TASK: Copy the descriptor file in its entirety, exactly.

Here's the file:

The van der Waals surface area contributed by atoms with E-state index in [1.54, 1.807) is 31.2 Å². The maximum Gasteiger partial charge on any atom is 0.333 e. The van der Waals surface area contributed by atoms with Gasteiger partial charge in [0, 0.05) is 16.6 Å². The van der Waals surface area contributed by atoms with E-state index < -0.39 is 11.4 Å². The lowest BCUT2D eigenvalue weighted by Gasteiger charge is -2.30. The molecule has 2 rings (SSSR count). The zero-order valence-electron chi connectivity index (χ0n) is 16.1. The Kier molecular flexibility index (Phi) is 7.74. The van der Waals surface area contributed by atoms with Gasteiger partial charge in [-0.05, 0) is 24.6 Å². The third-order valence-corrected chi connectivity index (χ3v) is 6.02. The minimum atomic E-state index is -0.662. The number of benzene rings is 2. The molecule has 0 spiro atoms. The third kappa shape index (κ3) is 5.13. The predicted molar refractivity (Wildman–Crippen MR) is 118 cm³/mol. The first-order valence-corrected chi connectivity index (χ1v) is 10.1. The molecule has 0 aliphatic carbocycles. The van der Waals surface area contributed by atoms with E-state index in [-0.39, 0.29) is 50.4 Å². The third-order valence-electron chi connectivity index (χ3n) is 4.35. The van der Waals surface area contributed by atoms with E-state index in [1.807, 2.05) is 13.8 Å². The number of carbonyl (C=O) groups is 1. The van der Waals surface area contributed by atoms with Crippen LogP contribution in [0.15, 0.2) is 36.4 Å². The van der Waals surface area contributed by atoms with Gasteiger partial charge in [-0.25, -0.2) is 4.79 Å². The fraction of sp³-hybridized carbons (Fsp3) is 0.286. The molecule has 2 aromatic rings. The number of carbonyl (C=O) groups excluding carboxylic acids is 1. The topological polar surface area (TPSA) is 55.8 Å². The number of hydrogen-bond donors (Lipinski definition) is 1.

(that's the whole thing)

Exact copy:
The van der Waals surface area contributed by atoms with E-state index in [1.54, 1.807) is 31.2 Å². The maximum Gasteiger partial charge on any atom is 0.333 e. The van der Waals surface area contributed by atoms with Gasteiger partial charge in [0, 0.05) is 16.6 Å². The van der Waals surface area contributed by atoms with E-state index < -0.39 is 11.4 Å². The lowest BCUT2D eigenvalue weighted by Gasteiger charge is -2.30. The molecule has 2 rings (SSSR count). The zero-order valence-electron chi connectivity index (χ0n) is 16.1. The Kier molecular flexibility index (Phi) is 7.74. The van der Waals surface area contributed by atoms with Gasteiger partial charge in [-0.05, 0) is 24.6 Å². The third-order valence-corrected chi connectivity index (χ3v) is 6.02. The minimum atomic E-state index is -0.662. The number of benzene rings is 2. The molecule has 0 spiro atoms. The third kappa shape index (κ3) is 5.13. The predicted molar refractivity (Wildman–Crippen MR) is 118 cm³/mol. The first-order valence-corrected chi connectivity index (χ1v) is 10.1. The molecule has 0 aliphatic carbocycles. The van der Waals surface area contributed by atoms with E-state index in [-0.39, 0.29) is 50.4 Å². The third-order valence-electron chi connectivity index (χ3n) is 4.35. The van der Waals surface area contributed by atoms with E-state index in [1.807, 2.05) is 13.8 Å². The number of carbonyl (C=O) groups is 1. The van der Waals surface area contributed by atoms with Crippen LogP contribution in [0.15, 0.2) is 36.4 Å². The van der Waals surface area contributed by atoms with Gasteiger partial charge in [-0.25, -0.2) is 4.79 Å². The fraction of sp³-hybridized carbons (Fsp3) is 0.286. The molecule has 2 aromatic rings. The number of carbonyl (C=O) groups excluding carboxylic acids is 1. The topological polar surface area (TPSA) is 55.8 Å². The number of hydrogen-bond donors (Lipinski definition) is 1.